I Do...Until I Don’t starts with a brilliant suggestion: Marriage should be a seven-year contract, with an option to renew. I Do finds documentary filmmaker Vivian—the one with the excellent plan to GTFO after seven years—setting up shop in Florida to interview couples whose marriages may be teetering on the brink so she can exploit their pain and prove her point. These couples are semi-functional displays of average, including boring youngs, boring olds, and doomed reckless youngs. But then I Do... Until I Don’t cleverly reveals one of the biggest twists in the history of romantic comedies, straying from its central thesis of marriage being an evil and archaic institution and becoming something (spoiler!) kinda positive? Love-affirming, even? ELINOR JONES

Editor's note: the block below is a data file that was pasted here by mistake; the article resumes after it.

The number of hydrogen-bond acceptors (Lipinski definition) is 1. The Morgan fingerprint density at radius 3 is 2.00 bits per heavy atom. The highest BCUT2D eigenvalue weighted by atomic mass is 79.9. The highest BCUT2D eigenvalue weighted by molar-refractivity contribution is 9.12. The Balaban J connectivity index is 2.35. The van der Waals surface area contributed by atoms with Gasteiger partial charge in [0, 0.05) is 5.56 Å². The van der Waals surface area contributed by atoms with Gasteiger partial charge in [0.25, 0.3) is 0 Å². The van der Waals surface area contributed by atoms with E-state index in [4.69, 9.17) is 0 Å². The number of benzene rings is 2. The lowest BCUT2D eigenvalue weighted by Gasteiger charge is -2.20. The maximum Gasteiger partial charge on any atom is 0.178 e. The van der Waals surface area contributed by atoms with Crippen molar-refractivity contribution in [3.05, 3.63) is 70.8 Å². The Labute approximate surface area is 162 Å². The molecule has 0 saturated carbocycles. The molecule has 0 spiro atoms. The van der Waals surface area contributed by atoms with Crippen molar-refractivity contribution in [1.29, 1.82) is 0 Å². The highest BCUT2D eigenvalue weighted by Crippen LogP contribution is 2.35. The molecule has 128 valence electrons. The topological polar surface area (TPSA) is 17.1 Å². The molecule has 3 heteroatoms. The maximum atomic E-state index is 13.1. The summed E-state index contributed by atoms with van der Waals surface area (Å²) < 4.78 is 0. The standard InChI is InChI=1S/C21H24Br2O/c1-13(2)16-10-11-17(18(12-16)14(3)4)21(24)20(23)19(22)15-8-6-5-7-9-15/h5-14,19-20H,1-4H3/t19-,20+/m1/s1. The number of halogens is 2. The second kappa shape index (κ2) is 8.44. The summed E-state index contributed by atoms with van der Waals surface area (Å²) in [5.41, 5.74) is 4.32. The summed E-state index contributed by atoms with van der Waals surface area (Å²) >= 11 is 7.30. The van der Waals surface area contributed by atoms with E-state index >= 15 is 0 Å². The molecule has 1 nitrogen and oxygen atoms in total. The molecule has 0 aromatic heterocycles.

AMC Seattle 10 & Pacific Place

9. Rumble: The Indians Who Rocked the World
Catherine Bainbridge’s important documentary traces the impact that Native American musicians have made on blues, rock, jazz, hiphop, and heavy metal. Using Link Wray’s menacing 1958 instrumental “Rumble” as its anchor (akin to Do the Right Thing’s use of Public Enemy’s “Fight the Power”), Bainbridge relates stories of several influential, distinctive performers, including the Band’s Robbie Robertson, activist folkie Buffy Sainte-Marie, Mildred Bailey, Charley Patton, and a cat named Jimi Hendrix. Rumble asserts the primacy and resiliency of Native culture despite the government’s concerted efforts to suppress and erase it. DAVE SEGAL
SIFF Cinema Uptown

10. The Treasure of the Sierra Madre